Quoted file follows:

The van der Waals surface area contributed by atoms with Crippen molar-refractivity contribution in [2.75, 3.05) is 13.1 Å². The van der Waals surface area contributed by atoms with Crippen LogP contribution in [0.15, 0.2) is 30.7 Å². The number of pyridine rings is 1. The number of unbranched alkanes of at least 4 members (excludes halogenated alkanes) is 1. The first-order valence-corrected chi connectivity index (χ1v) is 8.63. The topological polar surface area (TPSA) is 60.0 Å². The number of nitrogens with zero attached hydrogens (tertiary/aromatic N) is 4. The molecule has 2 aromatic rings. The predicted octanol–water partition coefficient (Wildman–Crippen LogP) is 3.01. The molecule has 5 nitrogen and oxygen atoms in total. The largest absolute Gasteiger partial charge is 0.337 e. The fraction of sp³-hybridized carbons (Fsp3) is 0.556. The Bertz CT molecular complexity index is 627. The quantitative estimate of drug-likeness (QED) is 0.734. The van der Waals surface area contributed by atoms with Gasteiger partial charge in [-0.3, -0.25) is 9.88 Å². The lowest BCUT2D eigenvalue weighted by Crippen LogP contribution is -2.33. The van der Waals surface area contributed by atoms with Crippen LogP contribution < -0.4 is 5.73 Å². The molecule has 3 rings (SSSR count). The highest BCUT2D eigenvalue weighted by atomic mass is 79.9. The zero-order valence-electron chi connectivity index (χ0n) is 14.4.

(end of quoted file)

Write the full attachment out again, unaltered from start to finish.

The van der Waals surface area contributed by atoms with Crippen molar-refractivity contribution in [2.75, 3.05) is 13.1 Å². The van der Waals surface area contributed by atoms with Crippen LogP contribution in [0.15, 0.2) is 30.7 Å². The number of pyridine rings is 1. The number of unbranched alkanes of at least 4 members (excludes halogenated alkanes) is 1. The first-order valence-corrected chi connectivity index (χ1v) is 8.63. The topological polar surface area (TPSA) is 60.0 Å². The number of nitrogens with zero attached hydrogens (tertiary/aromatic N) is 4. The molecule has 2 aromatic rings. The predicted octanol–water partition coefficient (Wildman–Crippen LogP) is 3.01. The molecule has 5 nitrogen and oxygen atoms in total. The largest absolute Gasteiger partial charge is 0.337 e. The fraction of sp³-hybridized carbons (Fsp3) is 0.556. The Bertz CT molecular complexity index is 627. The quantitative estimate of drug-likeness (QED) is 0.734. The van der Waals surface area contributed by atoms with Gasteiger partial charge in [-0.3, -0.25) is 9.88 Å². The lowest BCUT2D eigenvalue weighted by Crippen LogP contribution is -2.33. The van der Waals surface area contributed by atoms with Crippen LogP contribution < -0.4 is 5.73 Å². The molecule has 3 rings (SSSR count). The highest BCUT2D eigenvalue weighted by atomic mass is 79.9. The zero-order valence-electron chi connectivity index (χ0n) is 14.4.